The British general public have maintained their strong support for the troops, but less so for military operations and even the military as an institution. In recent years, in an attempt to recapture or reinforce the sanctity of the military in the public imaginary, sections of the military, political and media elite have launched or supported a range of initiatives to build support for the armed forces, sustain morale, improve recruitment and increase sympathy and support for current wars. (Paul Dixon, 2017. See upcoming (2018) paper by Paul Dixon in collaboration with ForcesWatch).
The special relationship between the United States and the United Kingdom also influences modern militarism in the UK; and this is likely to be particularly significant in post-Brexit Britain given our perceived increased dependency on a ‘special relationship’ with the United States.
How military recruitment targets socio-economically disadvantaged and marginalised young people
There are lots of different ways in which the military seeks out young people for recruitment purposes. I’m going to talk mostly about their marketing campaigns and look at some specific recent campaigns. But firstly I want to mention that the armed forces also visit schools in the UK for the purposes of recruitment and PR. Most visits are explicitly careers related, and most are to state schools.
The MoD is constantly denying that its school visits have anything to do with recruitment. But Select Committee and Ministry of Defence documents make it clear that service personnel go into schools as recruiters and engage with schools for the purpose of recruitment and PR. Dr Jonathan Parry, who is a Birmingham Fellow in Global Ethics and Director for the Centre of the Study of Global Ethics, has described military influence in education for the purposes of recruitment as ‘moral exploitation’ .
The UN Committee on the Rights of the Child have expressed concerns that armed forces recruitment activities do not specifically target children of low-income families. Research indicates that not only are the youngest recruits at the highest risk during their training and careers, this particularly affects those from disadvantaged backgrounds. Furthermore, the high drop-out rate suggests that many young people sign up without sufficient awareness of armed forces life. Once they have dropped out, they find they are no longer in the education or training system and are without a job.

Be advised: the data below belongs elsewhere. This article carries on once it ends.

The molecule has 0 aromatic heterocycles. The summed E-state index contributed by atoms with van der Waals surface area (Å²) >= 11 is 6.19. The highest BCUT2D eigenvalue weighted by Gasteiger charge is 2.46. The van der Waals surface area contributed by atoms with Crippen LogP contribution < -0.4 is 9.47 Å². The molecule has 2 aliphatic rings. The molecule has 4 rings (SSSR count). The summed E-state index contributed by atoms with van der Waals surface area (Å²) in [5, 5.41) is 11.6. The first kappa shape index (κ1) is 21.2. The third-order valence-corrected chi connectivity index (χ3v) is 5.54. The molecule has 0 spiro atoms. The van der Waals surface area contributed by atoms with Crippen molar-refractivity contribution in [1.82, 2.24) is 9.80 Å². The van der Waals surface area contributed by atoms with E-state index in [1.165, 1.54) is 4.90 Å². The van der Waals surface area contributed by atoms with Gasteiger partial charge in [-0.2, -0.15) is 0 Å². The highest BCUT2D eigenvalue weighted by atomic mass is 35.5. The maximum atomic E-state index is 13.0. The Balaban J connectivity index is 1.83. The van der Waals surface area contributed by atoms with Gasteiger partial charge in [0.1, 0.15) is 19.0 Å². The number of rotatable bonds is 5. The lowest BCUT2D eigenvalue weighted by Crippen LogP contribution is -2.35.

In general, information about military careers provided by the armed forces does not provide a realistic assessment of the risks involved, yet the unique risks of an armed forces career demand that young people sign up with a significant level of awareness of what they will encounter.
Military Marketing campaigns
Early this year, ForcesWatch and Medact, a public health charity, will be publishing a report analysing four recent military recruitment marketing campaigns, looking particularly at how they target the psychological vulnerabilities of disadvantaged young people. I’m going to share with you some of the findings and analysis we’ve been working on with regards to the Army’s latest recruitment campaign, which is called This is Belonging.
We know from Freedom of Information inquiries that the Army targets a core audience of 16-24 year olds. We now also know that the Army targets in particular such young people across the UK who are working class, with specific interest in Belfast, Birmingham, Cardiff, Cleveland, Doncaster, Leeds, Liverpool, Manchester, Newcastle, Nottingham and Sheffield. They focus on lower income earners whose adult children are striving to gain independence, meaning space is limited, and those with an average household income of £10,000.